At the beginning of the academic year, we host an open house for incoming graduate students, during which faculty members give brief talks about the program and neuroscience research at NYU. Our goal is to introduce you to our broad community and prepare you to choose your rotation labs.
Each winter, the graduate training programs in neuroscience and physiology and neural science jointly host two interview open houses. These events give prospective students a chance to meet with current students, attend poster sessions, and have meals with faculty, among other informal activities.
Scientific Integrity and the Responsible Conduct of Research Seminar
The National Institutes of Health mandates that biomedical graduate students receive training in the responsible conduct of research. All first-year graduate students in the Neuroscience and Physiology PhD Training Program take this short course during their spring semester.
Students are assigned to sections and are responsible for required readings and participating in discussion sessions. Each week, senior graduate students and postdoctoral fellows present case studies. To evaluate participants’ comprehension and retention of information presented during the course, each student must pass a written final examination. Attendance is closely monitored throughout the course.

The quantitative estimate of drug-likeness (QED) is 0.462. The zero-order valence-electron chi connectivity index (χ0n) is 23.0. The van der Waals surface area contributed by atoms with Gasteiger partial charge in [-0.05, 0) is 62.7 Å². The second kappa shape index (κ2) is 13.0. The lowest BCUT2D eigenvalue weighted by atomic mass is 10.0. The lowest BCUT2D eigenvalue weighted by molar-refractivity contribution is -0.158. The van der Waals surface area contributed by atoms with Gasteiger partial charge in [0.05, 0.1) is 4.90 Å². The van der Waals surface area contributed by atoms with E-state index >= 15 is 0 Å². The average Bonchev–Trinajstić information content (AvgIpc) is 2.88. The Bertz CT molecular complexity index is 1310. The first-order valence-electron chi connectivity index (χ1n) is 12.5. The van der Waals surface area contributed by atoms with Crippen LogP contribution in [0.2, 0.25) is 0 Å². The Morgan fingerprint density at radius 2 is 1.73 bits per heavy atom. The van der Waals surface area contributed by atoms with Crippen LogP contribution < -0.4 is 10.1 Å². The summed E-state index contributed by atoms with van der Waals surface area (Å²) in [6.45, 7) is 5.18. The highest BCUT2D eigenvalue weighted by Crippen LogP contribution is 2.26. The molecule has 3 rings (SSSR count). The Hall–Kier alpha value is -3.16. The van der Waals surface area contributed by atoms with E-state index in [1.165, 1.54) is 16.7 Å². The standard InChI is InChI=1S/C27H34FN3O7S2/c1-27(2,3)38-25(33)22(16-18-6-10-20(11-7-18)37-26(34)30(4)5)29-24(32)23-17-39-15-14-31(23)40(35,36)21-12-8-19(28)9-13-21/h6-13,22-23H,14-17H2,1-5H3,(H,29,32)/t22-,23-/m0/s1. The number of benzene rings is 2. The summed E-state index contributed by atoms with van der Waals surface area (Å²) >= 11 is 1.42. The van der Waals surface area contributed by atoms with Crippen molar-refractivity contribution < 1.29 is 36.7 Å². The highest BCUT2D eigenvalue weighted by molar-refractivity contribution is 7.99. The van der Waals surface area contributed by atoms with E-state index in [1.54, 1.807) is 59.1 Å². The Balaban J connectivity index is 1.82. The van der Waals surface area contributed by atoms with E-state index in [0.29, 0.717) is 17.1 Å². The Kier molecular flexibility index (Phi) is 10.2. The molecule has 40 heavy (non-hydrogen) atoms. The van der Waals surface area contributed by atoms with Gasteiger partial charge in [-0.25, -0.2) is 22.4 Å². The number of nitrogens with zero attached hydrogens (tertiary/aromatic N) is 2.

Grant Writing for Scientists Seminar
Sackler Institute of Graduate Biomedical Sciences offers a spring short course on grant writing. It is a requirement for second-year graduate students and is also open to more senior graduate students or postdocs who are in the process of writing a grant. The course teaches students about all aspects of grant writing, including selecting appropriate funding mechanisms, writing individual grant sections, and understanding administrative policies.
First- and Third-Year Talks
As part of the comprehensive training programs at NYU Grossman School of Medicine and NYU’s Center for Neural Science, students have many opportunities to present their work to the broader NYU neuroscience community. Each fall, in our series of informal talks, students are coached by faculty and present their ongoing doctoral research.